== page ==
It looks like 4K Blu-ray discs should be a thing by Christmastime.

The Blu-Ray Disc Association, which is an official body that decides Blu-ray specifications, has just a set a standard that will allow ultra HD material to be stored on Blu-ray discs. The BDA took its time because it not only had to increase resolution but also provide better colour reproduction along with the potential for three different types of HDR video.

So, what does all that mean? The new medium for ultra HD Blu-ray will be a 66GB dual-layer disc and a 100GB triple-layer Blu-ray disc, and video will be encoded with h.265 or HEVC (High Efficiency Video Codec). Audio will stick to Dolby TrueHD and DTS HD-MA, which are both lossless and studio-quality.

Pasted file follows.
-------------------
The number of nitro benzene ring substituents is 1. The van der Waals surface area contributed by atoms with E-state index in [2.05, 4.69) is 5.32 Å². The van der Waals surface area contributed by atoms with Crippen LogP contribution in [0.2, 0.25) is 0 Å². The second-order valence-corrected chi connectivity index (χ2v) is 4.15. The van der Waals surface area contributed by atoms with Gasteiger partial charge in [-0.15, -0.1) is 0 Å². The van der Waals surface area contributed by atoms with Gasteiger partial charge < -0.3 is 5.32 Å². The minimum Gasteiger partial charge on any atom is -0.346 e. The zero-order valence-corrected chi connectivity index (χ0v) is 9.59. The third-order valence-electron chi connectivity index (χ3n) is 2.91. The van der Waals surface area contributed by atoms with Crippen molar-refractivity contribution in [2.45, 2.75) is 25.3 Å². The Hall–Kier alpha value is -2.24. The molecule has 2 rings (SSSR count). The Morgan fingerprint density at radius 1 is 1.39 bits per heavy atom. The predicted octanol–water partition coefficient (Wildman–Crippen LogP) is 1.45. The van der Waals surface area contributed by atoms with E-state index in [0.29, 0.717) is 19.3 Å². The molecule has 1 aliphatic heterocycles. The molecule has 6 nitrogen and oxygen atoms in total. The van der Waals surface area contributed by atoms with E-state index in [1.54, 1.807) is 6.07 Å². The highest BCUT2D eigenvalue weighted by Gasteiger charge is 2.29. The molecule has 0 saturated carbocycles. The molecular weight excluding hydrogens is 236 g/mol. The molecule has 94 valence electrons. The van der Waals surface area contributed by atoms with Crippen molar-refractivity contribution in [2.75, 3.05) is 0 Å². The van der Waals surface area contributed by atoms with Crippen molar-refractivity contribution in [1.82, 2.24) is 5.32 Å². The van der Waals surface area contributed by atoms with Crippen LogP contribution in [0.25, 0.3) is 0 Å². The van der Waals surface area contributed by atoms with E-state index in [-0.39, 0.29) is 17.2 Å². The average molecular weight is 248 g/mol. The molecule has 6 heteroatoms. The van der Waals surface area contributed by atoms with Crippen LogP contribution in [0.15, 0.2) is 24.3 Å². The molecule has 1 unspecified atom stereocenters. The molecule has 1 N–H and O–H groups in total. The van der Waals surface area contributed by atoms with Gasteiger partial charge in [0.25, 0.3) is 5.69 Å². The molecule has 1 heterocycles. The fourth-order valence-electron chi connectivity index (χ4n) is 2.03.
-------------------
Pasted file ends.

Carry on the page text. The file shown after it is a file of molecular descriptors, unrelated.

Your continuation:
Previously, Blu-ray used 4:2:0 colour, while the new 4K Blu-ray can mange 4:4:4 (even though most TVs and most AV receivers don't yet support 4:4:4). The new Blu-ray ultra HD specification also added support for 10-bit sampling, an improvement over 8-bit sampling, but likely something you won't really notice.

As for HDR, or High Dynamic Range, it's important because it will allow your TV to show much more detail in dark and bright areas. Ultra HD Blu-ray discs will enable HDR formats. At CES 2015, Netflix and LG announced they would bring HDR via streaming video, so it's now a big deal that Blu-ray can enable the format as well as increase resolution.

And finally, the new specification does not include 4K 3D. We assume 1080p 3D is still in tact, but it's a definite signal to the industry that 3D was indeed a gimmicky trend.

Sections TV